Identity, Transitions and Support: Processes of Desistance among Ex-Military Personnel in Custody
  Increasingly in Scottish criminal justice, ‘desistance’ is regarded as central to supporting a reduction and cessation in offending. This approach, which places the offender at the centre of their process of change and emphasises the importance of personal and social ‘assets’, is advocated by academics, practitioners and the Scottish Government (Maruna, 2001; McNeill 2004, 2006; McConnell, Carnie and Mehta, 2013). The process of desistance varies for different populations; a central tenet of the theory is that the journey is individualised. This research considers desistance amongst a significant yet often overlooked prison population, ex-Military personnel. Lord Ashcroft’s Transition Review (2014) specifically calls for a greater understanding of pathways to offending for veterans, who represent 8-13% of the prison population. The small body of existing research suggests exposure to violence/trauma, problematic transitions from military life, alcohol misuse, mental health, and military identities are contributory factors (Howard League 2011; Murray 2013; Wainwright et al 2016). Extant studies are primarily quantitative and with no contextual understanding of veterans’ experiences they offer very limited explanatory potential. With c20,000 new veterans becoming civilians each year, it is essential to gain a qualitative understanding of veterans’ experiences during and since leaving military service, and their pathways into prison. In-depth interviews with veterans currently serving a sentence in Scottish prisons and Veterans in Custody Support Officers, will explore issues of identity, social inclusion/exclusion, family and community support. This study ultimately seeks to develop a contextualised and nuanced understanding of what may help to support desistance for this group.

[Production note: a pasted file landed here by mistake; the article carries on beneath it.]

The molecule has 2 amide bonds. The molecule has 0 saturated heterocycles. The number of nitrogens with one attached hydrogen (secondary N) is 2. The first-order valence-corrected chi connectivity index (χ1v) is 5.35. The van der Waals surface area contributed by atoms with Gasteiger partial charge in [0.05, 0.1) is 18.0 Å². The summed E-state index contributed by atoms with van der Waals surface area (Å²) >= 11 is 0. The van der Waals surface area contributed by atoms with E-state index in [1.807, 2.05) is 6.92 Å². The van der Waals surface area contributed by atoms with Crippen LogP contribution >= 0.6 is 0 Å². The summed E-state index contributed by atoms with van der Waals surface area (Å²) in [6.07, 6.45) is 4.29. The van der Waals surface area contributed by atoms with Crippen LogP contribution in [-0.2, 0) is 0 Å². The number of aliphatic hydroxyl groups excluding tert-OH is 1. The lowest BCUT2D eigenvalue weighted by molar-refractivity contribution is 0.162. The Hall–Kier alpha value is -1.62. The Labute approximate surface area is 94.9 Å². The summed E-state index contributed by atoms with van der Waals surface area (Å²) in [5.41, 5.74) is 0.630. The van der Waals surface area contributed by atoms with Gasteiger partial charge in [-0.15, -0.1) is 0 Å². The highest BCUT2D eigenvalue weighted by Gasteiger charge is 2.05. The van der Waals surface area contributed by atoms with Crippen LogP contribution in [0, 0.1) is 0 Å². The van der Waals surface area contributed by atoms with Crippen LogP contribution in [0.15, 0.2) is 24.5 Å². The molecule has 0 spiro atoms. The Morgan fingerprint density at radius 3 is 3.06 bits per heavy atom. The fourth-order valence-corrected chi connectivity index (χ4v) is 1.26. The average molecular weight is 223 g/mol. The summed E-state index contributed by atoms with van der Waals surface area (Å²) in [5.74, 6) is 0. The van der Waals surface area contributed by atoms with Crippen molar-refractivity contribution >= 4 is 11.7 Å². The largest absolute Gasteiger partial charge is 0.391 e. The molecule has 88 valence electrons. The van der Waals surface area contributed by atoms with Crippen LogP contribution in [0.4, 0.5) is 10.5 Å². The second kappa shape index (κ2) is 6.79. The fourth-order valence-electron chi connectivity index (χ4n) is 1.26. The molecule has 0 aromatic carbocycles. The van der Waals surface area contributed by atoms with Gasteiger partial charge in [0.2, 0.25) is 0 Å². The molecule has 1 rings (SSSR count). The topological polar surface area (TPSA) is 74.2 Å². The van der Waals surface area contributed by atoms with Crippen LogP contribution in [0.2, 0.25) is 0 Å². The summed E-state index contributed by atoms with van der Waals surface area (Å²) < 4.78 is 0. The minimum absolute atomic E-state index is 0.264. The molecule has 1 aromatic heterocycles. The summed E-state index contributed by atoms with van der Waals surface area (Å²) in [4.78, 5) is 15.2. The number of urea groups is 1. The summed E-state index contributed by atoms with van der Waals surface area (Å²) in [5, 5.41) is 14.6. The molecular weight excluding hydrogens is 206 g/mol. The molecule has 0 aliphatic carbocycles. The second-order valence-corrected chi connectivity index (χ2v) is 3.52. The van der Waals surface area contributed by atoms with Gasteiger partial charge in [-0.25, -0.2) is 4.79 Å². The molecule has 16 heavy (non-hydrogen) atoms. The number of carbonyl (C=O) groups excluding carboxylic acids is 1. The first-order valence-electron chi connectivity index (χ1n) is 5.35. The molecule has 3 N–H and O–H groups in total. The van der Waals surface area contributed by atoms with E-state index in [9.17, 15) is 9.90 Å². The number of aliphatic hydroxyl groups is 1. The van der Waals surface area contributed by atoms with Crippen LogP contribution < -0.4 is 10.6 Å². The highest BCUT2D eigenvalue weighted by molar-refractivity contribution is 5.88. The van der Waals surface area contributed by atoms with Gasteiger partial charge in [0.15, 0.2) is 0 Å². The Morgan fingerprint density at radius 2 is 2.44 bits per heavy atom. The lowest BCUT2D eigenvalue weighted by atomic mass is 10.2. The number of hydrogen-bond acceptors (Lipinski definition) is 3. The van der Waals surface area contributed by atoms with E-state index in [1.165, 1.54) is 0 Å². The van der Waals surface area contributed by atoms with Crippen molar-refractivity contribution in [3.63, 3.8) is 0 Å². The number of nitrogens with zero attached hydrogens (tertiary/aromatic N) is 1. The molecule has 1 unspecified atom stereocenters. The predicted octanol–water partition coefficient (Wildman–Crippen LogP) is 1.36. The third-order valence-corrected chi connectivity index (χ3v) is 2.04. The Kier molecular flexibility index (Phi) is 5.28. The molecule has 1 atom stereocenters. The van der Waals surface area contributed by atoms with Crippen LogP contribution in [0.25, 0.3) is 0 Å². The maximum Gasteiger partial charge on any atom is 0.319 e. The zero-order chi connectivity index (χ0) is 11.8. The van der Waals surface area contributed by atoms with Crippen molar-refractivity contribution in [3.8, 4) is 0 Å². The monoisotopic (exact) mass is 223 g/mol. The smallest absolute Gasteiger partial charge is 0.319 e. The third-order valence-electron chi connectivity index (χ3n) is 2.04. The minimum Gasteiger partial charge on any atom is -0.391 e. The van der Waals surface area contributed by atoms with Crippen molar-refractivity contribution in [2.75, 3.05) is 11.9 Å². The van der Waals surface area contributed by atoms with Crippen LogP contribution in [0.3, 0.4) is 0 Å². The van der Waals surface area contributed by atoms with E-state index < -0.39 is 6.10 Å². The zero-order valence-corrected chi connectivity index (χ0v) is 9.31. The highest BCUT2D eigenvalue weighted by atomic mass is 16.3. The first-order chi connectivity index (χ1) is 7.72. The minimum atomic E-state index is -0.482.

• Start Date:

    1 January 2019

  • End Date:

    31 January 2020

  • Activity Type:

    Externally Funded Research

  • Funder:

    Carnegie Trust for the Universities of Scotland

  • Value:


Project Team